Sep 10, 2021 News
Kaieteur News – Amid rising operational costs, Guyana’s fisherfolk continue to experience massive reductions in catches and call for further investigations to be conducted to determine the cause.
Ongoing dialogue between the fisherfolk, through the Guyana National Fisherfolk Organisation (GNFO), and the Ministry of Agriculture (MOA) has helped to relieve some of the financial worries of Guyana’s fisher-folks, but calls for more to be done continue to be voiced.
According to Pamashwar Jainarine, Chairman of the GNFO, the MOA has been “very helpful” and responsive to the needs of the fisherfolk by honouring several commitments made to them following the GNFO’s last election, and at the annual Fisherfolk Day celebrations earlier this year. One of the main issues affecting the fisherfolk of the Upper Corentyne Fishermen Cooperative Society, who ordinarily fish in Surinamese waters pertained to the granting of their licences by the relevant authorities.
Following years of disputes and instances where Guyanese fisherfolk have been detained by the Surinamese authorities for fishing in their waters without the correct licences, Mr. Jainarine stated that following the recent visit of Surinamese President, Chan Santokhi, one hundred and fifty licences were granted to the fisherfolk. He expressed his relief and noted that, “we were so overjoyed when we heard the President make the announcement”. The GNFO Chairman also confirmed that MOA has also made good on promises to speak with businesses about the removal of VAT on items, which had been flagged as VAT free for fisherfolk.
But according to Captain Mahesh Parris, the fisherfolk are contending with a number of ongoing issues, which he says need to be addressed. He said that sometimes, “you go out there and spend 15/16 days and you work day and night, sometimes you catch something, sometimes you don’t”. Mr. Parris went on to say that one of the main areas of concern for fisherfolk is cost of fuel; he noted that “the fuel get expensive on us and when the fish isn’t running how it is supposed to, the expense is big on us and then sometimes you go, you’re not getting a good catch, so you can’t afford to pay back what you used to load the boat”.
This is a problem which has been happening more and more, according to other fishermen who spoke with this newspaper during our visit to the Coop.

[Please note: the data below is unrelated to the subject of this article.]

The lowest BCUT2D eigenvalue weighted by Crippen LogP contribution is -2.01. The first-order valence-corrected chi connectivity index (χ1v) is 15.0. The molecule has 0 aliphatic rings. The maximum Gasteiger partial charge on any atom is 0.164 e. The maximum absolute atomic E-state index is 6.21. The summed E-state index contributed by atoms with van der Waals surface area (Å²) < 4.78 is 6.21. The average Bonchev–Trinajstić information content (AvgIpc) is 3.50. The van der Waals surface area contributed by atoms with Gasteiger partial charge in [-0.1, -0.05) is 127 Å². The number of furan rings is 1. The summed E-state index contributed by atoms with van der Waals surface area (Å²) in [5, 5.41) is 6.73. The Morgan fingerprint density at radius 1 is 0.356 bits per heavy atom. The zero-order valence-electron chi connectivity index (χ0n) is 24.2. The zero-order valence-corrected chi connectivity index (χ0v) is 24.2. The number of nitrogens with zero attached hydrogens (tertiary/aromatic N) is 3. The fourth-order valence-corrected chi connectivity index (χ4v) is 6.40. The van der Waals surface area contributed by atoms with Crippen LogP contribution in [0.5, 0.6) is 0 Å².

But according to Mr. Jainarine, more needs to be done in order to manage and regulate the number of vessels allowed to operate in one area at any one time. At the moment, there are no procedures in place to limit or regulate the number of fishing vessels in any one area. The GNFO Chairman stated that, there should “be a limit on the number of vessels allowed to trawl in the area” as it has led to nets getting entangled and fisherfolk being unable to catch anything, which has led to conflict among the Coop’s fisherfolk.
As Mr. Parris explained, “some boats are catching, some boats aren’t catching, not everybody who goes there are catching”.
Fisherfolk contend that without any studies to ascertain the specific reasons for the reduction in catches, there is no way to address the issue. Mr. Jainarine asserted that, “we need more data” to find out “whether it’s the oil”, or “climate change” or “whether there isn’t enough fish in the area”. He also noted that the extensive flooding, which occurred earlier in the year also contributed to the reduction in catch.
When asked, the fisherfolk all responded positively to the idea of fuel subsidies as a means to reduce their operational costs; however, Mr. Jainarine pointed out that it was only the Trawler’s Association that had benefited from this sort of agreement with the government, which had allowed them to purchase fuel from a third party supplier.
But, according to remarks made earlier in the year at Fisherfolk Day celebrations, the President of The Trawlers Association, Mr. Ruben Charles, stated that the fuel subsidy agreement between the Trawlers Association and the government had not been renewed since 2019 and they, too, are also facing issues with low catches and the unavailability of fuel for their vessels.
When contacted, the MOA confirmed that the trawlers are currently off-season and when the season started back again, they would have in place the necessary agreement to facilitate the trawlers fuel needs. Agriculture Minister, Zulfikar Mustapha, also said that if the artisanal fisherfolk were to make a formal request for fuel subsidies through the appropriate channels, it would be taken into consideration.
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